Toronto Blue Jays News

Blue Jays: What the lineup could look like without Lourdes Gurriel Jr.

Sep 7, 2022; Baltimore, Maryland, USA; Toronto Blue Jays left fielder Lourdes Gurriel Jr. (13) gets injured as he crosses first base in the second inning against the Baltimore Orioles at Oriole Park at Camden Yards. Mandatory Credit: Jessica Rapfogel-USA TODAY Sports
Sep 7, 2022; Baltimore, Maryland, USA; Toronto Blue Jays left fielder Lourdes Gurriel Jr. (13) gets injured as he crosses first base in the second inning against the Baltimore Orioles at Oriole Park at Camden Yards. Mandatory Credit: Jessica Rapfogel-USA TODAY Sports /
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Sep 3, 2022; Pittsburgh, Pennsylvania, USA; Toronto Blue Jays center fielder Raimel Tapia (15) at bat against the Pittsburgh Pirates during the second inning at PNC Park. Mandatory Credit: Charles LeClaire-USA TODAY Sports /

Option #2- A different look

If Whit Merrifield isn’t the answer to cover for any Gurriel Jr. absence, don’t be surprised if Raimel Tapia sees his playing time increase.

It’s been an interesting first season in Toronto for Tapia, and there have been times when he’s played very well, and others when it’s a very different story. Overall on the season the former Colorado Rockie has slashed .261/.284/.365 across 329 at-bats, and hasn’t added a whole lot of power either with just five home runs.

As I said though, there have been times when he’s played quite well for the Blue Jays. For example, he hit extremely well in the month of July when he slashed .357/.368/.554 over 18 games that covered 56 at-bats. He was pretty solid in June as well when he slashed .296/.306/.507 across 71 AB.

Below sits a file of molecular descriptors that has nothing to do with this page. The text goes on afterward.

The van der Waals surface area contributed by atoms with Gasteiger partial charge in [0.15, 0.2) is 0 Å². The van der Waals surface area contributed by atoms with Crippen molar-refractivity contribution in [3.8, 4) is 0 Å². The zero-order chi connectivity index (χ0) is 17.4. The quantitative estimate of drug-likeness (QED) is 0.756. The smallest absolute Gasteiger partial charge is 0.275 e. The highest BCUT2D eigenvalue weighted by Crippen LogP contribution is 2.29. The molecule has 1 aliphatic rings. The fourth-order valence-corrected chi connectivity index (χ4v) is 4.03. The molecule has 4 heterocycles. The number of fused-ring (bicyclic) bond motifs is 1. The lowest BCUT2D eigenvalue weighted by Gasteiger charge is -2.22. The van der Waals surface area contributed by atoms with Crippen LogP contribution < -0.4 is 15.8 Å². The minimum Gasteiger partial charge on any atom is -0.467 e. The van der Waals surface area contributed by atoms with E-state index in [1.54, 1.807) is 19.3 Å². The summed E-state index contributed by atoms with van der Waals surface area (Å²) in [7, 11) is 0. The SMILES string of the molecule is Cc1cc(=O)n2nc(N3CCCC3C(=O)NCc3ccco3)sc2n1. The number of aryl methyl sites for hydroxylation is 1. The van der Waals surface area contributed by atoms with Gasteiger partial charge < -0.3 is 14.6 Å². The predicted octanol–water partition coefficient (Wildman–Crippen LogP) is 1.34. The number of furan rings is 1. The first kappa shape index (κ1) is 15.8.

The other appeal with Tapia is the different look that he gives the lineup, as he’s a much different hitter than most of the Blue Jay regulars, and he also hits from the left side. It’s debatable how much that matters, but my belief in the importance of lineup balance has certainly grown this year. We’ve seen more pitchers feasting on the outside corner, and I’ve heard more than one talk about how it’s easier to lock in on those spots when facing a lineup that’s dominating from one side of the plate.

Adding Tapia’s left-handed stick to the group could give them a look that is something like this:

1- Springer (CF)
2- Vladimir Guerrero Jr. (1B)
3- Bo Bichette (SS)
4- Teoscar Hernandez (RF)
5- Alejandro Kirk (DH)
6- Cavan Biggio (2B)
7- Matt Chapman (3B)
8- Danny Jansen (C)
9- Tapia (LF)

Not much is different from the previous lineup that I presented other than swapping Merrifield and Tapia in the 9-hole, and moving Teoscar Hernandez back to his usual spot in right field.

Tapia certainly comes with his shortcomings too though, and he’s really struggled at the plate since the calendar flipped to August, slashing just .170/.200/.189 over 53 at-bats that month. Assuming he’s about to see more opportunities, Schneider and the Blue Jays have to hope they get more of the June/July version of the native of the Dominican Republic.

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